Some further comments about the status of Meristogenys phaeomerus are warranted. In adult morphology, M. phaeomerus shares many character states with the Sabahan species M. orphnocnemis. Although these two species were supposed to be distinguished by different thigh pattern, tibia pattern, and the extent of webbing excision (Matsui, 1986), these characters actually exhibit a wide range of variation in M. orphnocnemis in Sabah, and it is not easy to distinguish the two species by adult morphology alone (Shimada and Matsui, unpublished data). Provided that Inger and Gritis's (1983) larval assignment was correct, larval morphology could be an effective diagnostic character to distinguish these species because the description of larval “A. phaeomerus” in Inger and Gritis (1983) clearly differs from larval M. orphnocnemis (Shimada et al., 2007) in several character states such as presence/absence of surface projections, tail glands, and blotches on dorsum (Table 3). However, our study rejects this conclusion. According to our genetic evidence and matching of morphological features, the larval description of “A. phaeomerus” in Inger and Gritis (1983) should actually have been assigned to M. poecilus. The true larvae of M. phaeomerus is probably quite similar to larval M. orphnocnemis, exhibiting the similar tendencies as in adult morphology.
The 16S and ND1 sequence of M. phaeomerus obtained in our study was very similar to M. orphnocnemis from Sabah (1.5% in 16S and 3.0% in ND1; Table 2). A genetic distance of this degree is lower than any known interspecific distances in species of Meristogenys and even lower than intraspecific genetic distances between Sabahan and Sarawakian populations of M. whiteheadi (2.3% in 16S and 5.2% in ND1: Shimada et al., 2011a) or intrapopulational variation in M. dyscritus (3.1% in 16S and 6.1% in ND1: Shimada et al., 2011b) as well as in M. jerboa (3.0% in 16S and 7.7% in ND1: Shimada et al., 2015). Considering these genetic similarities in adults and larvae, careful reexamination of the specific validity of M. orphnocnemis and M. phaeomerus are recommended.
We are grateful to The Socio-Economic Research Unit of Malaysia and the State Government of Sarawak kindly permitted the project. The Forest Department, Sarawak, kindly provided all the facilities required for conducting this research. L.-H. Seng, A. H. Kassim, N.-S. Wong, J. J. Kendawong, the late A. H. Abang, D. Labang, K. Araya, and T. Hikida are acknowledged for help in field trips. The field trip by Matsui was made possible by grants under The Monbusho International Scientific Research Program (Field Research, No. 03041044). This study was partly supported by the funding from Grantin-Aid of Japanese Society for the Promotion of Sciences (JSPS: 05J02325, 16K18600) to Shimada.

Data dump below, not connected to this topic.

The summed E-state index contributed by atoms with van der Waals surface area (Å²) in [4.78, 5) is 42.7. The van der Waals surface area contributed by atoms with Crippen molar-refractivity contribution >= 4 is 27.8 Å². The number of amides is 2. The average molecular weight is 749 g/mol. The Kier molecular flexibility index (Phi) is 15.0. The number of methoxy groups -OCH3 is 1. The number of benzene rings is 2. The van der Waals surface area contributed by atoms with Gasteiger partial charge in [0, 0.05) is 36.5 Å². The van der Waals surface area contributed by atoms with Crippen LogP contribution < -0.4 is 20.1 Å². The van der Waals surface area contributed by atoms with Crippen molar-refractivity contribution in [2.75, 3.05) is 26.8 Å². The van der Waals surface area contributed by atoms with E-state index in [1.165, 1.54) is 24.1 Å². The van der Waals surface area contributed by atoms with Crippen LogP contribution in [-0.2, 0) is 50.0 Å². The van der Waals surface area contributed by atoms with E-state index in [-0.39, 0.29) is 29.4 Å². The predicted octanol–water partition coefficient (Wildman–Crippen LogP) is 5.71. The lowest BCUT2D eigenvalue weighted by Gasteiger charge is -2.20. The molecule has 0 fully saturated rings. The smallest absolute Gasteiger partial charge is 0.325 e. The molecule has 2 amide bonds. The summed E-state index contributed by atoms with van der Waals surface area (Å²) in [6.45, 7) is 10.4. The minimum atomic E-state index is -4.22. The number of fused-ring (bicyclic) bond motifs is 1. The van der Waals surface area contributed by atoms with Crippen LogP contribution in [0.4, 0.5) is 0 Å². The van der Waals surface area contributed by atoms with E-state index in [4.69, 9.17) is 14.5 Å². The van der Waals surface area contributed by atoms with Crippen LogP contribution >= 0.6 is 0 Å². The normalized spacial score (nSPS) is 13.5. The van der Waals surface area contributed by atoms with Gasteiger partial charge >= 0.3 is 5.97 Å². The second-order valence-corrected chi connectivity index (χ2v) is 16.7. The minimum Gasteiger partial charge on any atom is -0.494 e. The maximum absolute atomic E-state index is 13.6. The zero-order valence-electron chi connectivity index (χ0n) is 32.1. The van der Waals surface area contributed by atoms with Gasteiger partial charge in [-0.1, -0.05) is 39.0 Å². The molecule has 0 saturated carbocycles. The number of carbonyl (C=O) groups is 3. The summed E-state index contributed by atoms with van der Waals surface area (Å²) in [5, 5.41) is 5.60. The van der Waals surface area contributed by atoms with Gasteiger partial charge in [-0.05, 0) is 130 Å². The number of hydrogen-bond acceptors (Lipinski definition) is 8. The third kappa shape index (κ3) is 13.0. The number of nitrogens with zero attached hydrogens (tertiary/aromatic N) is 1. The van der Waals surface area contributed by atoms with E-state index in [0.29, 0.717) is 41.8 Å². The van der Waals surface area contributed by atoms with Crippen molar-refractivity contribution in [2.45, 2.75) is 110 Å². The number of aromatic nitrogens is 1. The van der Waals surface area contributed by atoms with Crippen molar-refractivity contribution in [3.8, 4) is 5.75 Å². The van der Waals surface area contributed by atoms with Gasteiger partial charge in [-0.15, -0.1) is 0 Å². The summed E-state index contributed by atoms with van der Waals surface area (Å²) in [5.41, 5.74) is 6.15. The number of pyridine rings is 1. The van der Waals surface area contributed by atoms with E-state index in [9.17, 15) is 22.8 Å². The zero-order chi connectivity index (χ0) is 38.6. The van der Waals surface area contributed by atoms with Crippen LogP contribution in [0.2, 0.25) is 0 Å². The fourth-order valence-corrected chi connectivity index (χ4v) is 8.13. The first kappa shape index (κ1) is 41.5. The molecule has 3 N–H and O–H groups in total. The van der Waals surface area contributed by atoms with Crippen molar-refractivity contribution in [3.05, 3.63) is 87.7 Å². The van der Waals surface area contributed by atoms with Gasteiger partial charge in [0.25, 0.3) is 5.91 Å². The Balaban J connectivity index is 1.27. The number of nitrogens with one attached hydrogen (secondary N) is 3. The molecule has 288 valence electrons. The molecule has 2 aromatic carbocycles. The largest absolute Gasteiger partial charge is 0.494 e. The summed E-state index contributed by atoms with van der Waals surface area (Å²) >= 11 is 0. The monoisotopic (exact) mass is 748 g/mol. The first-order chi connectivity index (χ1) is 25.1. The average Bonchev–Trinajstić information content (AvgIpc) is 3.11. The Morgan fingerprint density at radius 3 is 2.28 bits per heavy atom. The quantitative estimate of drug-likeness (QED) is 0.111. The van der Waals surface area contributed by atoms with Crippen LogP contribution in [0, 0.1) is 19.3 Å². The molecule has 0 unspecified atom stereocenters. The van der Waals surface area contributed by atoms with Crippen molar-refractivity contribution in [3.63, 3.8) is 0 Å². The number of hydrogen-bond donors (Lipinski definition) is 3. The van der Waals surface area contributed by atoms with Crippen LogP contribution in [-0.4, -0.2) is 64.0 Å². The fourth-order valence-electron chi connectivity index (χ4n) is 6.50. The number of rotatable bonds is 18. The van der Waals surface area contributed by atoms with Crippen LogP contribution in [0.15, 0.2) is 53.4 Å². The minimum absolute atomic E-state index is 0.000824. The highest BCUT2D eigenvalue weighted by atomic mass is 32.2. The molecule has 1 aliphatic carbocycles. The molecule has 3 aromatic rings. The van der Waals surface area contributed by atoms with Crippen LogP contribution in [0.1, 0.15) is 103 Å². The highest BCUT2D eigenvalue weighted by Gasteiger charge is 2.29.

Specimens of adults examined morphologically in this study. KUHE: Graduate School of Human and Environmental Studies, Kyoto University. Vouchers with an underline were also examined in genetic analyses.
M. poecilus: KUHE 17346, 17379, 17416, 17423, 17432, 17435, 17447, 17448, 17449, 17450, 17466, 17467, 17468, 17469, 17487, 17497, 17498, 17519, 17520
M. phaeomerus: KUHE 17303, 17347, 17349, 17352, 17353, 17371, 17378, 17387, 17393, 17402, 17403, 17404, 17405, 17406, 17407, 17408, 17410, 17411, 17412, 17413, 17414, 17415, 17422, 17425, 17431, 17438, 17446, 17451, 17458, 17470, 17471
Specimens vouchers, localities, and GenBank accession numbers cited from previous studies for the comparison. All from Malaysian territory. SP: Sabah Parks, BORNEENSIS: University Malaysia Sabah, KUHE: Graduate School of Human and Environmental Studies, Kyoto University.
M. amoropalamus: SP 3808 from Sg. Liwagu (larva), Kinabalu, Sabah; AB526619.
M. dyscritus (lineage 3): BORNEENSIS 12621 from Mahua, Sabah; AB526615.
M. dyscritus (lineage 4): BORNEENSIS 12623 from Mahua, Sabah; AB526616.
M. jerboa (Lineage A): KUHE 12055 from Matang, Sarawak; LC055962.
M. jerboa (Lineage B): KUHE 53207 from Ranchan, Sarawak; LC055963.
M. kinabaluensis: SP21546 from Mahua, Sabah; AB526618.
M. maryatiae: BORNEENSIS 8132 from Kimanis, Sabah; AB526611.
M. orphnocnemis: BORNEENSIS 12443 from Mahua, Sabah; AB526613.
M. poecilus: KUHE 17346 from Lanjak Entimau, Sarawak; AB526610.
M. penrissenensis: KUHE 54464 from Mt. Penrissen, Sarawak; LC055964.
M. stenocephalus: BORNEENSIS 8684 from Kimanis, Sabah; AB526612.
M. stigmachilus: BORNEENSIS 12561 from Mahua, Sabah; AB526614.
M. whiteheadi (Sarawak): KUHE 12369 from Bario, Sarawak; AB526609.
M. whiteheadi (Sabah): BORNEENSIS 23010 from Kinabalu, Sabah; AB526617.